Finland

  • Barry Turner
Part of the The Statesman's Yearbook book series (SYBK)

Abstract

Finland’s first inhabitants moved northwards at the end of the Ice Age. Further waves of settlement came in 4000 BC and 1000 BC and although the population was spread out, distinct social groups began to develop. During the Viking era Finland’s location on the trade route between Russia and Sweden brought prosperity and conflict in equal measure, with attacks frequently made on Finnish trading posts by the Swedes and the Danes.

Keywords

Zinc Nickel Chromium Europe Amid 

Preview

Unable to display preview. Download preview PDF.

Unable to display preview. Download preview PDF.

Further Reading

  1. Statistics Finland. Statistical Yearbook of Finland (from 1879).—Bulletin of Statistics (quarterly, from 1971).Google Scholar
  2. Constitution Act and Parliament Act of Finland. 1999Google Scholar
  3. Suomen valtiokalenteriFinlands statskalender (State Calendar of Finland). AnnualGoogle Scholar
  4. Facts About Finland. AnnualGoogle Scholar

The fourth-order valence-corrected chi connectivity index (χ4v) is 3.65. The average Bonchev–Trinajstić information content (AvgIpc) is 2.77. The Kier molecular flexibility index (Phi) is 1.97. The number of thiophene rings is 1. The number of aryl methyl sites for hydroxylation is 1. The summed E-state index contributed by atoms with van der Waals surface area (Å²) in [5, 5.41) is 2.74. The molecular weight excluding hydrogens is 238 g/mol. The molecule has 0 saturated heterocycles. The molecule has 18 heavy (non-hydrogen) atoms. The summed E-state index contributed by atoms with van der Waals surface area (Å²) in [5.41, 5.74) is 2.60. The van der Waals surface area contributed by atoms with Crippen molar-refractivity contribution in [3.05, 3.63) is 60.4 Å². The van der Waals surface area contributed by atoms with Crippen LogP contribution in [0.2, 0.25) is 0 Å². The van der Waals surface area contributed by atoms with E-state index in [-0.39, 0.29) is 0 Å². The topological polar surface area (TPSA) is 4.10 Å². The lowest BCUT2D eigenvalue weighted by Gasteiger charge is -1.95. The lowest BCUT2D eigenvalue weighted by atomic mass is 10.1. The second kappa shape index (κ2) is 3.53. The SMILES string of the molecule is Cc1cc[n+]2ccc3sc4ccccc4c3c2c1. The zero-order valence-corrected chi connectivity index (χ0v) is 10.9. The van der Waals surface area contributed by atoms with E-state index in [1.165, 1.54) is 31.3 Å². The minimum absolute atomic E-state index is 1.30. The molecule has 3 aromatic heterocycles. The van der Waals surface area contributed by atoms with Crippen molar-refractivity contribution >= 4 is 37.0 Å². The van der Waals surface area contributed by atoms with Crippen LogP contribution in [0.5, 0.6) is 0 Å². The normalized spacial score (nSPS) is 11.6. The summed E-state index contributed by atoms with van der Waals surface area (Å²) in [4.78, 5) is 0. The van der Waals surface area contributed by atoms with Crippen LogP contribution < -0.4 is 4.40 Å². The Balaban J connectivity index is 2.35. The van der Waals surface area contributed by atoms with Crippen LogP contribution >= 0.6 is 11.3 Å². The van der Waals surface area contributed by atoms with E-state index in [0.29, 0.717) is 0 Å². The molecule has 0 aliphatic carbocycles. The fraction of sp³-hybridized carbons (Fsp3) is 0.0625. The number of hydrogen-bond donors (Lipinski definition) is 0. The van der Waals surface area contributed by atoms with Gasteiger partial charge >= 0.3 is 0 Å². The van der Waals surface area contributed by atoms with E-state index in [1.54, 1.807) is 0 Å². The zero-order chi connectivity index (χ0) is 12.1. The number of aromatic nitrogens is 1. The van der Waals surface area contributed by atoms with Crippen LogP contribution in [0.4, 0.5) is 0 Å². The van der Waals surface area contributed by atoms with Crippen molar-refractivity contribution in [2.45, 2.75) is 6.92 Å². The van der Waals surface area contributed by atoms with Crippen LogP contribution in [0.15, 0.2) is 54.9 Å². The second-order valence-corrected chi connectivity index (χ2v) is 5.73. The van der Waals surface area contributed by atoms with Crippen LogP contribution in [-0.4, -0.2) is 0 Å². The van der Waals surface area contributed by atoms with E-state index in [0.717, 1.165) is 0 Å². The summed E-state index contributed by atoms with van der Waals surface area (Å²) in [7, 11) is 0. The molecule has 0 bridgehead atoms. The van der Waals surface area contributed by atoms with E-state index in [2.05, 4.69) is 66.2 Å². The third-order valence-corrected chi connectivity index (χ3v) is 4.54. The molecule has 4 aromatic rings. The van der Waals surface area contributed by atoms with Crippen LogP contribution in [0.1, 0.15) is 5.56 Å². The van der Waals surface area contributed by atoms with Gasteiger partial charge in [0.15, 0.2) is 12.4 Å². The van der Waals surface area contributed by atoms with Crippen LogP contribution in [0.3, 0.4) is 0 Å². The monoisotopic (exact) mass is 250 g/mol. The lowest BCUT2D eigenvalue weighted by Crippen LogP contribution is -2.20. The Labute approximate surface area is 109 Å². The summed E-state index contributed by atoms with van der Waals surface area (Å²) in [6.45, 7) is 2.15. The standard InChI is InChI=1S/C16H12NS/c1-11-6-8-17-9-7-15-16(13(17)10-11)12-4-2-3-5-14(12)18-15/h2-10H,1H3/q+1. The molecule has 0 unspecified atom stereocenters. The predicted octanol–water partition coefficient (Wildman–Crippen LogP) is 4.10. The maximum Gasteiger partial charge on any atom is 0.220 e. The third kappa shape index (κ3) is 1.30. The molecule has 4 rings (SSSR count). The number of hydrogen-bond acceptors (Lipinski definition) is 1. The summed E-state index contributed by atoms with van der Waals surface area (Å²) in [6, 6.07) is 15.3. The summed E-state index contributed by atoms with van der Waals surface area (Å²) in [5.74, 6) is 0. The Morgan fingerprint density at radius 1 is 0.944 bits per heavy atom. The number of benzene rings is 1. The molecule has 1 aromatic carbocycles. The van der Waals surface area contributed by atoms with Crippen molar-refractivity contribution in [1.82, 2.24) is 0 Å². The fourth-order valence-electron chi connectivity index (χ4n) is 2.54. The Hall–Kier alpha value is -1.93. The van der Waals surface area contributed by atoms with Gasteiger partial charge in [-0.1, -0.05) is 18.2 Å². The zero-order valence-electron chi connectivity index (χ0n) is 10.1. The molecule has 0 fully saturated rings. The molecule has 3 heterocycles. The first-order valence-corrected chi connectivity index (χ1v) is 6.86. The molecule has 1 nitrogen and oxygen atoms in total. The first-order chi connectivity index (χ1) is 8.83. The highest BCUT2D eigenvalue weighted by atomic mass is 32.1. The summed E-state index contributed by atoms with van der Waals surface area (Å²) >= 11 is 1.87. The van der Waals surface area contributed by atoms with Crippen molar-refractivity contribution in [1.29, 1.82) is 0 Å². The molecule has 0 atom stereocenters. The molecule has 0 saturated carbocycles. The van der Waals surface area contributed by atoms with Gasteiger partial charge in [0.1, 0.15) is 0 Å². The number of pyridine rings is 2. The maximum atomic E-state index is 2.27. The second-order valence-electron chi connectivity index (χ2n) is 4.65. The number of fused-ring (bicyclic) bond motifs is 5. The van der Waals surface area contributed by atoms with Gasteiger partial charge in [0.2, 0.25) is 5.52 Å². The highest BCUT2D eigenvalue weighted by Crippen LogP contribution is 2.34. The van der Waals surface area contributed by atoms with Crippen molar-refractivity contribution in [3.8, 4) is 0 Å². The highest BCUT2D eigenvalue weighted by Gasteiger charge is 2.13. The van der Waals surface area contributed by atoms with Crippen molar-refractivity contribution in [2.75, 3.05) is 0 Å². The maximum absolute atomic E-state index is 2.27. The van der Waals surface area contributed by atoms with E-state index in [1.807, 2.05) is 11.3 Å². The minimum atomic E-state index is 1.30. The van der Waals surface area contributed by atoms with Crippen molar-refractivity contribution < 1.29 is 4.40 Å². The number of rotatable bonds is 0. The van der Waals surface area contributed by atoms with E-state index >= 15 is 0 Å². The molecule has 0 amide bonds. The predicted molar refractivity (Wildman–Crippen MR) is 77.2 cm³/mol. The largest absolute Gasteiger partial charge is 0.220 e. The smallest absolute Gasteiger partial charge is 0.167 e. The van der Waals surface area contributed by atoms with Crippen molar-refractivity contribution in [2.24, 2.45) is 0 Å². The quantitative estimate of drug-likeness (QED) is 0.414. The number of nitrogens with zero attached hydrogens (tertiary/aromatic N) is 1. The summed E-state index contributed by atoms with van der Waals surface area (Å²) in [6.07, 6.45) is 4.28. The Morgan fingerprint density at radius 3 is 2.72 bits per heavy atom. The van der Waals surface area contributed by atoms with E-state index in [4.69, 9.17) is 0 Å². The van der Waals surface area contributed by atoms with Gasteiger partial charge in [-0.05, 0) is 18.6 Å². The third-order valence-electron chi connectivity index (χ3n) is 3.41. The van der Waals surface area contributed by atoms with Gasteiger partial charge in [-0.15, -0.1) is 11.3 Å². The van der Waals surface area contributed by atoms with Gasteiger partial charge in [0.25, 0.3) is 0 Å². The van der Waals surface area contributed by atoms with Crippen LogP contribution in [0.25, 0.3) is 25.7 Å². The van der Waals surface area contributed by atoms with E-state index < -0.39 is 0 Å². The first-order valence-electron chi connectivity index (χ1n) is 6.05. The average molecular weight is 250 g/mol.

5. Finland in Figures. AnnualGoogle Scholar
  6. Jussila, Osmo, Hentila, Seppo and Nevakivi, Jukka, From Grand Duchy to a Modern State: A Political History of Finland since 1809. 2000Google Scholar
  7. Kirby, D. G., A Concise History of Finland. 2006CrossRefGoogle Scholar
  8. Klinge, M., A Brief History of Finland. 1987Google Scholar
  9. Lewis, Richard D., Finland, Cultural Lone Wolf. 2004Google Scholar
  10. Pesonen, Pertti and Riihinen, Olavi, Dynamic Finland: The Political System and the Welfare State. 2004Google Scholar
  11. Raunio, Tapio and Tiilikainen, Teija, Finland in the European Union. 2003Google Scholar
  12. Singleton, F., A Short History of Finland. 2nd ed. 1998CrossRefGoogle Scholar
  13. National Statistical Office: Statistics Finland, FIN-00022.Google Scholar

Copyright information

© Palgrave Macmillan, a division of Macmillan Publishers Limited 2010

Authors and Affiliations

  • Barry Turner

There are no affiliations available

Personalised recommendations